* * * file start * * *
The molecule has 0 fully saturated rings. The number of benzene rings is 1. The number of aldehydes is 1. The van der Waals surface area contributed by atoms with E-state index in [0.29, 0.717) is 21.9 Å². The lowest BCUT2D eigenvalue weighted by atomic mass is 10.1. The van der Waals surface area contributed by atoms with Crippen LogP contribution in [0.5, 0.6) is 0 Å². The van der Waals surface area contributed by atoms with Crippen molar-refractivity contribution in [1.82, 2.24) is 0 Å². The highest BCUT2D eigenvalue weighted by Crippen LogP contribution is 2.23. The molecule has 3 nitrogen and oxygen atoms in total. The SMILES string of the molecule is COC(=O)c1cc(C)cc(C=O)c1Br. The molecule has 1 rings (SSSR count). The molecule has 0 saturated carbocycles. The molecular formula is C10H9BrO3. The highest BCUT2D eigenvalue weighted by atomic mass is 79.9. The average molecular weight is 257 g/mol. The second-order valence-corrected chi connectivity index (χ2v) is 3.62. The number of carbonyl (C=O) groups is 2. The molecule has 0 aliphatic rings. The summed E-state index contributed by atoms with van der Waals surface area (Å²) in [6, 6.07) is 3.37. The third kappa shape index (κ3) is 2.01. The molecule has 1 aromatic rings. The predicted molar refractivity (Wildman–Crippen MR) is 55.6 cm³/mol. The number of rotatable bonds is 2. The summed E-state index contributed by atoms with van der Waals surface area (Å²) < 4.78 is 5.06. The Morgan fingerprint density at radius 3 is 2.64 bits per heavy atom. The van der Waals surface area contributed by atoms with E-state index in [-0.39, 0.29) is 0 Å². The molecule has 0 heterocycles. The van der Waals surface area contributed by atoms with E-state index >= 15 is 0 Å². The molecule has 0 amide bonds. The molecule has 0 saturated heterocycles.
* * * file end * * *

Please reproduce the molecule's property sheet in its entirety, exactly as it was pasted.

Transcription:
The molecule has 0 fully saturated rings. The number of benzene rings is 1. The number of aldehydes is 1. The van der Waals surface area contributed by atoms with E-state index in [0.29, 0.717) is 21.9 Å². The lowest BCUT2D eigenvalue weighted by atomic mass is 10.1. The van der Waals surface area contributed by atoms with Crippen LogP contribution in [0.5, 0.6) is 0 Å². The van der Waals surface area contributed by atoms with Crippen molar-refractivity contribution in [1.82, 2.24) is 0 Å². The highest BCUT2D eigenvalue weighted by Crippen LogP contribution is 2.23. The molecule has 3 nitrogen and oxygen atoms in total. The SMILES string of the molecule is COC(=O)c1cc(C)cc(C=O)c1Br. The molecule has 1 rings (SSSR count). The molecule has 0 saturated carbocycles. The molecular formula is C10H9BrO3. The highest BCUT2D eigenvalue weighted by atomic mass is 79.9. The average molecular weight is 257 g/mol. The second-order valence-corrected chi connectivity index (χ2v) is 3.62. The number of carbonyl (C=O) groups is 2. The molecule has 0 aliphatic rings. The summed E-state index contributed by atoms with van der Waals surface area (Å²) in [6, 6.07) is 3.37. The third kappa shape index (κ3) is 2.01. The molecule has 1 aromatic rings. The predicted molar refractivity (Wildman–Crippen MR) is 55.6 cm³/mol. The number of rotatable bonds is 2. The summed E-state index contributed by atoms with van der Waals surface area (Å²) < 4.78 is 5.06. The Morgan fingerprint density at radius 3 is 2.64 bits per heavy atom. The van der Waals surface area contributed by atoms with E-state index in [-0.39, 0.29) is 0 Å². The molecule has 0 heterocycles. The van der Waals surface area contributed by atoms with E-state index >= 15 is 0 Å². The molecule has 0 amide bonds. The molecule has 0 saturated heterocycles.